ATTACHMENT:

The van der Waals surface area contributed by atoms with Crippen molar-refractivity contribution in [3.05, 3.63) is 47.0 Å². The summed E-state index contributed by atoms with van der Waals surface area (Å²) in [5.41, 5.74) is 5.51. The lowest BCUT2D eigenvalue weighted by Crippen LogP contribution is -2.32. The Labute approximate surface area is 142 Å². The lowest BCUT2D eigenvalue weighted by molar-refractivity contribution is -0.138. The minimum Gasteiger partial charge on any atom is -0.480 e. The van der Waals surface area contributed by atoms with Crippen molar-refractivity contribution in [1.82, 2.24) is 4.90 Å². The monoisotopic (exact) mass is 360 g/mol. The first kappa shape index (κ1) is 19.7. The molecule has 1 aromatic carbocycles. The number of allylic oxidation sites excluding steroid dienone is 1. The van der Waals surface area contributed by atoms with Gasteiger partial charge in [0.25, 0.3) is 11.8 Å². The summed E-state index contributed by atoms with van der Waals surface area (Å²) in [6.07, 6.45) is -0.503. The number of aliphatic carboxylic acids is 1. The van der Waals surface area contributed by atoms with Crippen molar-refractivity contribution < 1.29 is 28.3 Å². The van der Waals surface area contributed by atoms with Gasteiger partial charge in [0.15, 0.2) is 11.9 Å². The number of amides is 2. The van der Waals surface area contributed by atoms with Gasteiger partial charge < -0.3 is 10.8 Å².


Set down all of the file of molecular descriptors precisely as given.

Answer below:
The van der Waals surface area contributed by atoms with Crippen molar-refractivity contribution in [3.05, 3.63) is 47.0 Å². The summed E-state index contributed by atoms with van der Waals surface area (Å²) in [5.41, 5.74) is 5.51. The lowest BCUT2D eigenvalue weighted by Crippen LogP contribution is -2.32. The Labute approximate surface area is 142 Å². The lowest BCUT2D eigenvalue weighted by molar-refractivity contribution is -0.138. The minimum Gasteiger partial charge on any atom is -0.480 e. The van der Waals surface area contributed by atoms with Crippen molar-refractivity contribution in [1.82, 2.24) is 4.90 Å². The monoisotopic (exact) mass is 360 g/mol. The first kappa shape index (κ1) is 19.7. The molecule has 1 aromatic carbocycles. The number of allylic oxidation sites excluding steroid dienone is 1. The van der Waals surface area contributed by atoms with Gasteiger partial charge in [0.25, 0.3) is 11.8 Å². The summed E-state index contributed by atoms with van der Waals surface area (Å²) in [6.07, 6.45) is -0.503. The number of aliphatic carboxylic acids is 1. The van der Waals surface area contributed by atoms with Crippen molar-refractivity contribution < 1.29 is 28.3 Å². The van der Waals surface area contributed by atoms with Gasteiger partial charge in [0.15, 0.2) is 11.9 Å². The number of amides is 2. The van der Waals surface area contributed by atoms with Gasteiger partial charge < -0.3 is 10.8 Å².